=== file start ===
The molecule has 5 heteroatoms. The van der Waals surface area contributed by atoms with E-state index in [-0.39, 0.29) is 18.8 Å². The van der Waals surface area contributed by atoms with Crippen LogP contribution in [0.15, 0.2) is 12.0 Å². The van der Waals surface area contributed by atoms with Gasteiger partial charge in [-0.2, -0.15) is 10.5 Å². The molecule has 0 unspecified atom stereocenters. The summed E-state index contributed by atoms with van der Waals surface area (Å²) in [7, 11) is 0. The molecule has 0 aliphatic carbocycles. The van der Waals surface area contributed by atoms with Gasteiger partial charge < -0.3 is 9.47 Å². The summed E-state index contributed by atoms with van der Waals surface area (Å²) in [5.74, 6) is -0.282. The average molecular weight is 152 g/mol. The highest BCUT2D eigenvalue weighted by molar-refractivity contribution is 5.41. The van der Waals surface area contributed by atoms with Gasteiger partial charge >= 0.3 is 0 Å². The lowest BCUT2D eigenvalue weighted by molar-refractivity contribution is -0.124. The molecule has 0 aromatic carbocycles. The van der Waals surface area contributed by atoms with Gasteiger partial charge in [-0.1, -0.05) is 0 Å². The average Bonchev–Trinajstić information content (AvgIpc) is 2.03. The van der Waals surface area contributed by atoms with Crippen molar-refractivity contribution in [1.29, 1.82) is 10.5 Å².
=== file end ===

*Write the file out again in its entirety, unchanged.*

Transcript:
The molecule has 5 heteroatoms. The van der Waals surface area contributed by atoms with E-state index in [-0.39, 0.29) is 18.8 Å². The van der Waals surface area contributed by atoms with Crippen LogP contribution in [0.15, 0.2) is 12.0 Å². The van der Waals surface area contributed by atoms with Gasteiger partial charge in [-0.2, -0.15) is 10.5 Å². The molecule has 0 unspecified atom stereocenters. The summed E-state index contributed by atoms with van der Waals surface area (Å²) in [7, 11) is 0. The molecule has 0 aliphatic carbocycles. The van der Waals surface area contributed by atoms with Gasteiger partial charge < -0.3 is 9.47 Å². The summed E-state index contributed by atoms with van der Waals surface area (Å²) in [5.74, 6) is -0.282. The average molecular weight is 152 g/mol. The highest BCUT2D eigenvalue weighted by molar-refractivity contribution is 5.41. The van der Waals surface area contributed by atoms with Gasteiger partial charge >= 0.3 is 0 Å². The lowest BCUT2D eigenvalue weighted by molar-refractivity contribution is -0.124. The molecule has 0 aromatic carbocycles. The van der Waals surface area contributed by atoms with Gasteiger partial charge in [-0.1, -0.05) is 0 Å². The average Bonchev–Trinajstić information content (AvgIpc) is 2.03. The van der Waals surface area contributed by atoms with Crippen molar-refractivity contribution in [1.29, 1.82) is 10.5 Å².